Children love to play.

In fact, play is a child’s “work,” and as they play, they learn.

Albert Einstein noted that play is “the highest form of research.”

Watch young children at play, and you will be delighted by their tremendous energy, unbridled curiosity, and joy.

This is why Carden Hall has made play an integral part of each child’s daily schedule in our Pre-K program.

In the early years, your child is going through a unique and wonderful time in life.

It is not in a competitive race against other children nor is it a rehearsal for adulthood.


It is a time when natural curiosity moves children to explore new knowledge about their world. This knowledge is gained most naturally through hands-on, child-selected, interest-based play activities.

When children are playing and their attention is focused on self-selected activities, they develop a passion for learning.

When you give children the ability to make their own choices, to engage with other children, and to spend time amusing themselves on their own without a screen, they learn so much about themselves, their capabilities, and the workings of the world around them.


Not only does play provide context for thinking, building knowledge, solving problems, and increasing social skills, it also helps your child to integrate emotional experiences and internalize guidance from the teachers.

According to Rae Pica, in her book What If Everybody Understood Childhood Development, there are many additional benefits to children when their school values play as an integral part of a child’s daily schedule:

  • Cooperative play is conducive to emotional health.
  • Play encourages children to find new ways of relating to one another and enhances the ability to share, cooperate, negotiate, compromise, make and revise rules, and take on the perspective of others.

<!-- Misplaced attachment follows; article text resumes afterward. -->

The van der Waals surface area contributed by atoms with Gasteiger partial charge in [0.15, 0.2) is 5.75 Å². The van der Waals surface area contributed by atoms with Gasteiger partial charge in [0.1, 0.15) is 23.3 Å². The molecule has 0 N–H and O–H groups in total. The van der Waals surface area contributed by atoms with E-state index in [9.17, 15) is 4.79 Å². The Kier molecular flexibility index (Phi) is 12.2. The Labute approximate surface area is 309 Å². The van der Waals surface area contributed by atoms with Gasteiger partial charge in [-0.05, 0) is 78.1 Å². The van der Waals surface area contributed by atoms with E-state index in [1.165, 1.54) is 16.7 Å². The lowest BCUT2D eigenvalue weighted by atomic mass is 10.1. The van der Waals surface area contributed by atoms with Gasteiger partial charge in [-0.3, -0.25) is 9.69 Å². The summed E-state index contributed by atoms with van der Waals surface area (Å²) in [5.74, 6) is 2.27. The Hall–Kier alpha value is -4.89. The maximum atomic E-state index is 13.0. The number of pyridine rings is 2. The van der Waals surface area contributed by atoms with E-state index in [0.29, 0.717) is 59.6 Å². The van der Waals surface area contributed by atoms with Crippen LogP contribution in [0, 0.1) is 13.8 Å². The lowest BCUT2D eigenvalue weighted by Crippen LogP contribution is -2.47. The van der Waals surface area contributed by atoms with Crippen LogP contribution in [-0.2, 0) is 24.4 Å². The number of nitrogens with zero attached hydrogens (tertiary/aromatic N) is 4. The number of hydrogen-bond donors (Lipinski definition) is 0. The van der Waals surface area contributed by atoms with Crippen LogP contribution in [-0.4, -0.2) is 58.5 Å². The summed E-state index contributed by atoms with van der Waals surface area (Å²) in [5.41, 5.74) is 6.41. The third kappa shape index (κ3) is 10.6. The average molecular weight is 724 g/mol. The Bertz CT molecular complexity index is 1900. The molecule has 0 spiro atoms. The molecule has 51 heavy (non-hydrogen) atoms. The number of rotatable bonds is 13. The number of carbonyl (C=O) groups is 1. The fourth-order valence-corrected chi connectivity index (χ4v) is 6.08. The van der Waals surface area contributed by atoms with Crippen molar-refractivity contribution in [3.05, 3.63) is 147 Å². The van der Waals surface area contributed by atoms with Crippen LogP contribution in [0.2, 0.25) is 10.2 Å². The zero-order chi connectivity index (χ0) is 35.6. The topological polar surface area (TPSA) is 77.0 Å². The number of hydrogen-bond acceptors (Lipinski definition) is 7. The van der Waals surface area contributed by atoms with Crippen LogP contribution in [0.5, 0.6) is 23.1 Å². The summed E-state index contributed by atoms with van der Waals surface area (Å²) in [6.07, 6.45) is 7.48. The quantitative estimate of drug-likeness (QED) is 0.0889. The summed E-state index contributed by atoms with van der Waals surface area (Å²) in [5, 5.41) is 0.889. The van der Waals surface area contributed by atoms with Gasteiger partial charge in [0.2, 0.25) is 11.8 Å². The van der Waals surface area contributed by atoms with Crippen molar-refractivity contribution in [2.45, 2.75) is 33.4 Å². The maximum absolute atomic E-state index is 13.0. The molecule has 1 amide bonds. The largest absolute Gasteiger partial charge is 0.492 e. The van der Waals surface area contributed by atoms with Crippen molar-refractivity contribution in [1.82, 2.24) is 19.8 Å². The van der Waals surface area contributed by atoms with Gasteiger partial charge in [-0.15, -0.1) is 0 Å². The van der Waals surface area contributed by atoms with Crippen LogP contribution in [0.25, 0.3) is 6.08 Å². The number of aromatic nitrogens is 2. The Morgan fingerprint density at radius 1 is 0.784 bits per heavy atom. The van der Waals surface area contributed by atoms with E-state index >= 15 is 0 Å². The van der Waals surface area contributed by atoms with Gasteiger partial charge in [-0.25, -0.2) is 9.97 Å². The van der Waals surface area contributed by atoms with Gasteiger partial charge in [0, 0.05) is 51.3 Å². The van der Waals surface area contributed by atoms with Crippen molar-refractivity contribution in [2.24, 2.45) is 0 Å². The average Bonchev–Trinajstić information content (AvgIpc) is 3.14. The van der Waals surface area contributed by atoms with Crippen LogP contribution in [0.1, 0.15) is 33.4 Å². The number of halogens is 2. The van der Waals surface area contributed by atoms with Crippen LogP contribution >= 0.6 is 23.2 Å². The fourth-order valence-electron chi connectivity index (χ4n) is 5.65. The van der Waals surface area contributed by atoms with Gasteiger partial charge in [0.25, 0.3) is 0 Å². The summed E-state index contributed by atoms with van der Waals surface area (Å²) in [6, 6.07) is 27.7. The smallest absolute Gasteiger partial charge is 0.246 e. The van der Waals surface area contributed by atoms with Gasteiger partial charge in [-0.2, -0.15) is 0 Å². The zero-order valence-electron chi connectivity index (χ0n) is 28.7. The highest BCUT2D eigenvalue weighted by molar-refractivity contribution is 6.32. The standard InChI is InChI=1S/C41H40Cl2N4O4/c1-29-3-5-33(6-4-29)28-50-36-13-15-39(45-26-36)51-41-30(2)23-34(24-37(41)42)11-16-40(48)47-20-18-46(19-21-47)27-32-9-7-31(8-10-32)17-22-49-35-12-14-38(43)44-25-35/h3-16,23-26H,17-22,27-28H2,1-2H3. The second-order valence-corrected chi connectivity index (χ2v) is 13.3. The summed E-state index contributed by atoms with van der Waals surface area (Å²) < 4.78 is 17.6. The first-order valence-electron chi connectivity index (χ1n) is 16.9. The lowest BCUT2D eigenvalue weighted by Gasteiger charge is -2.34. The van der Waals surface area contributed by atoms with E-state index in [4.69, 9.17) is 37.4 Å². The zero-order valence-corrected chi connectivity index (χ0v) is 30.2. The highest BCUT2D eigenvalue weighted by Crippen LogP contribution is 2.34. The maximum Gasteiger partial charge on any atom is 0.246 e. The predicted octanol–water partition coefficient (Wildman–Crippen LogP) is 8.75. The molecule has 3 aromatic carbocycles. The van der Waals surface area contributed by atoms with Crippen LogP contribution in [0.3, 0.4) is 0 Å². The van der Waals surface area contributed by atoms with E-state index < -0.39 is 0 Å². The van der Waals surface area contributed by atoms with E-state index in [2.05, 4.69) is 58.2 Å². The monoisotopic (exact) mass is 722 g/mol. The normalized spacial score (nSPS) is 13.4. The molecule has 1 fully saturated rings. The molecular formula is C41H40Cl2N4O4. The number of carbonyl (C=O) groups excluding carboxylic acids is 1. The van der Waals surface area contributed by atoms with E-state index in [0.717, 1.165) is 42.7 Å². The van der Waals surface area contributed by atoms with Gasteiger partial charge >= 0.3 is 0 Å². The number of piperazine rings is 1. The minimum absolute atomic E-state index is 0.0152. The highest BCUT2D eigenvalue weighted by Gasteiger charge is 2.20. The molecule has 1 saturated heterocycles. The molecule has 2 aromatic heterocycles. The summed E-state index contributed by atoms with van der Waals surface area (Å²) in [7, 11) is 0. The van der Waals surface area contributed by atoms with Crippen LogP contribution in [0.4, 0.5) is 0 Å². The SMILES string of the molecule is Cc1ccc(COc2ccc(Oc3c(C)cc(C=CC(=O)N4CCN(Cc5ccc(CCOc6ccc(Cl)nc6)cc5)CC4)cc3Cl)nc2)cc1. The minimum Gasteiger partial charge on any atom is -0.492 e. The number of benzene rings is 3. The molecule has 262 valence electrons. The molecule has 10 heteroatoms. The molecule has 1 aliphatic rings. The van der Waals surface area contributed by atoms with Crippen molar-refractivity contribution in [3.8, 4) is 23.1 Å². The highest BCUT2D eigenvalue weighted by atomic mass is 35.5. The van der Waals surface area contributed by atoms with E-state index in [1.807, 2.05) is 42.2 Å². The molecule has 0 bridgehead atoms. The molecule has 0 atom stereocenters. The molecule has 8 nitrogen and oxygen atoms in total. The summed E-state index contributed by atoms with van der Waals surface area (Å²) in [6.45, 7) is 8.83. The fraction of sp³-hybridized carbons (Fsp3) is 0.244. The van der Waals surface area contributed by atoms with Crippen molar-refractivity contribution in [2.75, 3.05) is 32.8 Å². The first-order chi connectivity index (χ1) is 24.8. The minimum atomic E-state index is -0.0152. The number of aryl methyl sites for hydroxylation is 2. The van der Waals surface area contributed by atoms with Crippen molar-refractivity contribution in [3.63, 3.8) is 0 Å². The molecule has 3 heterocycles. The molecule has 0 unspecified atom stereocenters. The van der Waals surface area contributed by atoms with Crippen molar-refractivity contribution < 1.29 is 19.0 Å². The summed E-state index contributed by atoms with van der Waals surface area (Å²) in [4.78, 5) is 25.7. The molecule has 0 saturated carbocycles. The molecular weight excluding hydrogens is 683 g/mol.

• Play provides opportunities for children to meet and solve problems while expressing their thoughts and feelings.
  • While playing, children learn to cooperate with others, to persevere, to practice self-regulation, and to develop feelings of empathy toward others.
  • Play encourages children to see that in any given situation there is more than one “right” answer, which encourages divergent problem-solving.
  • When children play together, at an activity of their choice, it promotes language and literacy development.
  • Playing with others prompts children to collaborate and to compromise as they share ideas, decide what activities to pursue, and agree upon the best strategy to accomplish their goals.

At Carden Hall, we firmly believe that play in early childhood is a fundamental part of the learning process and is the one of the best tools to ensure that your child benefits from later academic instruction.

This is why we built a brand new natural play area for our Pre-K program that includes a fort, rocks for climbing, an arroyo, and bridges.

If you are interested in Carden Hall’s Pre-K program, please call us at 949-645-1773 or click here to schedule a tour.